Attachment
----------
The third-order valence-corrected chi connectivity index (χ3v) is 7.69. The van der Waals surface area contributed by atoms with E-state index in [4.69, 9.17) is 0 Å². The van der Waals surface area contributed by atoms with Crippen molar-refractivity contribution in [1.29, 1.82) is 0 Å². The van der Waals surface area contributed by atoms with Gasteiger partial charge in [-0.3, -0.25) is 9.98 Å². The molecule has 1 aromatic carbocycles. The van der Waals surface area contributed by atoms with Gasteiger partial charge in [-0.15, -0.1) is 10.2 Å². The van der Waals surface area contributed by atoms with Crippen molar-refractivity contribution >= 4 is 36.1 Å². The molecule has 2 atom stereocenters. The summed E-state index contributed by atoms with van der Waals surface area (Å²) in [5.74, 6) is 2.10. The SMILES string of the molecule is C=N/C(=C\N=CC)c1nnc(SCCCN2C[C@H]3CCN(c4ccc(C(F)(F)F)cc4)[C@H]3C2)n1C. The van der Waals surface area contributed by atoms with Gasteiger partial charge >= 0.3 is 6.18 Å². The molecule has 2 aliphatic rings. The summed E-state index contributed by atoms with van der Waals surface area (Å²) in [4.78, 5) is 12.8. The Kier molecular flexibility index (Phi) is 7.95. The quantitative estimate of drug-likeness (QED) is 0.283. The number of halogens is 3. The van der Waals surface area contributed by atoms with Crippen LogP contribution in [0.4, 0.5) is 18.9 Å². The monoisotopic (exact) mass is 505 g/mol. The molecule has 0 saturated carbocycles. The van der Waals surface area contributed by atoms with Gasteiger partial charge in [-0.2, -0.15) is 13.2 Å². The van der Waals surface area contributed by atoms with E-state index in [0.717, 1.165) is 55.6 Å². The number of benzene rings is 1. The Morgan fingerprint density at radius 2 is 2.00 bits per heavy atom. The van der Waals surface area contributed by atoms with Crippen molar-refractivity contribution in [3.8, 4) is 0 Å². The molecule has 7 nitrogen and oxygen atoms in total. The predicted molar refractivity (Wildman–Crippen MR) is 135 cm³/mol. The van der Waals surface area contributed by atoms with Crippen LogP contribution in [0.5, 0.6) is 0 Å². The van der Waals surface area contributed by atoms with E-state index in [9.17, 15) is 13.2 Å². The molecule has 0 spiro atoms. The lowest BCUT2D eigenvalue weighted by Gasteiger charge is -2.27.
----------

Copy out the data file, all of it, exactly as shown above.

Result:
The third-order valence-corrected chi connectivity index (χ3v) is 7.69. The van der Waals surface area contributed by atoms with E-state index in [4.69, 9.17) is 0 Å². The van der Waals surface area contributed by atoms with Crippen molar-refractivity contribution in [1.29, 1.82) is 0 Å². The van der Waals surface area contributed by atoms with Gasteiger partial charge in [-0.3, -0.25) is 9.98 Å². The molecule has 1 aromatic carbocycles. The van der Waals surface area contributed by atoms with Gasteiger partial charge in [-0.15, -0.1) is 10.2 Å². The van der Waals surface area contributed by atoms with Crippen molar-refractivity contribution >= 4 is 36.1 Å². The molecule has 2 atom stereocenters. The summed E-state index contributed by atoms with van der Waals surface area (Å²) in [5.74, 6) is 2.10. The SMILES string of the molecule is C=N/C(=C\N=CC)c1nnc(SCCCN2C[C@H]3CCN(c4ccc(C(F)(F)F)cc4)[C@H]3C2)n1C. The van der Waals surface area contributed by atoms with Gasteiger partial charge >= 0.3 is 6.18 Å². The molecule has 2 aliphatic rings. The summed E-state index contributed by atoms with van der Waals surface area (Å²) in [4.78, 5) is 12.8. The Kier molecular flexibility index (Phi) is 7.95. The quantitative estimate of drug-likeness (QED) is 0.283. The number of halogens is 3. The van der Waals surface area contributed by atoms with Crippen LogP contribution in [0.4, 0.5) is 18.9 Å². The monoisotopic (exact) mass is 505 g/mol. The molecule has 0 saturated carbocycles. The van der Waals surface area contributed by atoms with Gasteiger partial charge in [-0.2, -0.15) is 13.2 Å². The van der Waals surface area contributed by atoms with E-state index in [0.717, 1.165) is 55.6 Å². The number of benzene rings is 1. The Morgan fingerprint density at radius 2 is 2.00 bits per heavy atom. The van der Waals surface area contributed by atoms with Crippen molar-refractivity contribution in [3.8, 4) is 0 Å². The molecule has 7 nitrogen and oxygen atoms in total. The predicted molar refractivity (Wildman–Crippen MR) is 135 cm³/mol. The van der Waals surface area contributed by atoms with Crippen LogP contribution in [0.5, 0.6) is 0 Å². The van der Waals surface area contributed by atoms with E-state index in [9.17, 15) is 13.2 Å². The molecule has 0 spiro atoms. The lowest BCUT2D eigenvalue weighted by Gasteiger charge is -2.27.